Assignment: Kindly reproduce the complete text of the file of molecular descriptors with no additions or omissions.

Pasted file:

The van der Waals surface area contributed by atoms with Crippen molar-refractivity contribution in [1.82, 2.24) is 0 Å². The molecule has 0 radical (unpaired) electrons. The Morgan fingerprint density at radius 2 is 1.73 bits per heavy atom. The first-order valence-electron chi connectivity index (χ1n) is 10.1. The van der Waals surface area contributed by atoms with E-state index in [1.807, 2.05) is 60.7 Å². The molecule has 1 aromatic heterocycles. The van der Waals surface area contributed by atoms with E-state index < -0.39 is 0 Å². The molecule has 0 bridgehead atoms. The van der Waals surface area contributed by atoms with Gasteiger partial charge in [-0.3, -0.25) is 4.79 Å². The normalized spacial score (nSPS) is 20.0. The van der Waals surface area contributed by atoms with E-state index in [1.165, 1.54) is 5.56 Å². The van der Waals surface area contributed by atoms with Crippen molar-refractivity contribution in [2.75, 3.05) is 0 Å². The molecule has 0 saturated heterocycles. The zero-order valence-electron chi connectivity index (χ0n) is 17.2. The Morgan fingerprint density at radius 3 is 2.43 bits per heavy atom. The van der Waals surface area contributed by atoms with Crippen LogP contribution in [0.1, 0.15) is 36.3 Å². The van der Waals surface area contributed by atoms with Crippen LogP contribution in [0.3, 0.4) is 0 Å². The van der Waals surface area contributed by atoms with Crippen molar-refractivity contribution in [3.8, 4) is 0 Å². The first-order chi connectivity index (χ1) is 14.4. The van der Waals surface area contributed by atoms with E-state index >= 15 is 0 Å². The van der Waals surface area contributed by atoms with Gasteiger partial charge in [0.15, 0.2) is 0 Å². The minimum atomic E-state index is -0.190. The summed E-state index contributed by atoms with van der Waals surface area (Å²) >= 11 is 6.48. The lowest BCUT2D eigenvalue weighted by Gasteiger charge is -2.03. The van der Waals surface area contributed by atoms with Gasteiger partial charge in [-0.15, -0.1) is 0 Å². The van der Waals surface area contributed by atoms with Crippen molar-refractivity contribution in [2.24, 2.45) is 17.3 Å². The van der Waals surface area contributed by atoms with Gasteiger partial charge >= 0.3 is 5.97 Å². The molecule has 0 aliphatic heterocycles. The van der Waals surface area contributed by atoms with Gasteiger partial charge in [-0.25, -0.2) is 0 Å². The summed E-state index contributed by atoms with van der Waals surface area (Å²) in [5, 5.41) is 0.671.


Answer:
The van der Waals surface area contributed by atoms with Crippen molar-refractivity contribution in [1.82, 2.24) is 0 Å². The molecule has 0 radical (unpaired) electrons. The Morgan fingerprint density at radius 2 is 1.73 bits per heavy atom. The first-order valence-electron chi connectivity index (χ1n) is 10.1. The van der Waals surface area contributed by atoms with E-state index in [1.807, 2.05) is 60.7 Å². The molecule has 1 aromatic heterocycles. The van der Waals surface area contributed by atoms with E-state index < -0.39 is 0 Å². The molecule has 0 bridgehead atoms. The van der Waals surface area contributed by atoms with Gasteiger partial charge in [-0.3, -0.25) is 4.79 Å². The normalized spacial score (nSPS) is 20.0. The van der Waals surface area contributed by atoms with E-state index in [1.165, 1.54) is 5.56 Å². The van der Waals surface area contributed by atoms with Crippen molar-refractivity contribution in [2.75, 3.05) is 0 Å². The molecule has 0 saturated heterocycles. The zero-order valence-electron chi connectivity index (χ0n) is 17.2. The Morgan fingerprint density at radius 3 is 2.43 bits per heavy atom. The van der Waals surface area contributed by atoms with Crippen LogP contribution in [0.1, 0.15) is 36.3 Å². The van der Waals surface area contributed by atoms with Crippen LogP contribution in [0.3, 0.4) is 0 Å². The van der Waals surface area contributed by atoms with Crippen molar-refractivity contribution in [3.8, 4) is 0 Å². The first-order chi connectivity index (χ1) is 14.4. The van der Waals surface area contributed by atoms with E-state index >= 15 is 0 Å². The van der Waals surface area contributed by atoms with Gasteiger partial charge in [0.15, 0.2) is 0 Å². The minimum atomic E-state index is -0.190. The summed E-state index contributed by atoms with van der Waals surface area (Å²) >= 11 is 6.48. The lowest BCUT2D eigenvalue weighted by Gasteiger charge is -2.03. The van der Waals surface area contributed by atoms with Gasteiger partial charge in [-0.15, -0.1) is 0 Å². The van der Waals surface area contributed by atoms with Crippen molar-refractivity contribution in [2.24, 2.45) is 17.3 Å². The van der Waals surface area contributed by atoms with Gasteiger partial charge >= 0.3 is 5.97 Å². The molecule has 0 aliphatic heterocycles. The van der Waals surface area contributed by atoms with Gasteiger partial charge in [-0.25, -0.2) is 0 Å². The summed E-state index contributed by atoms with van der Waals surface area (Å²) in [5, 5.41) is 0.671.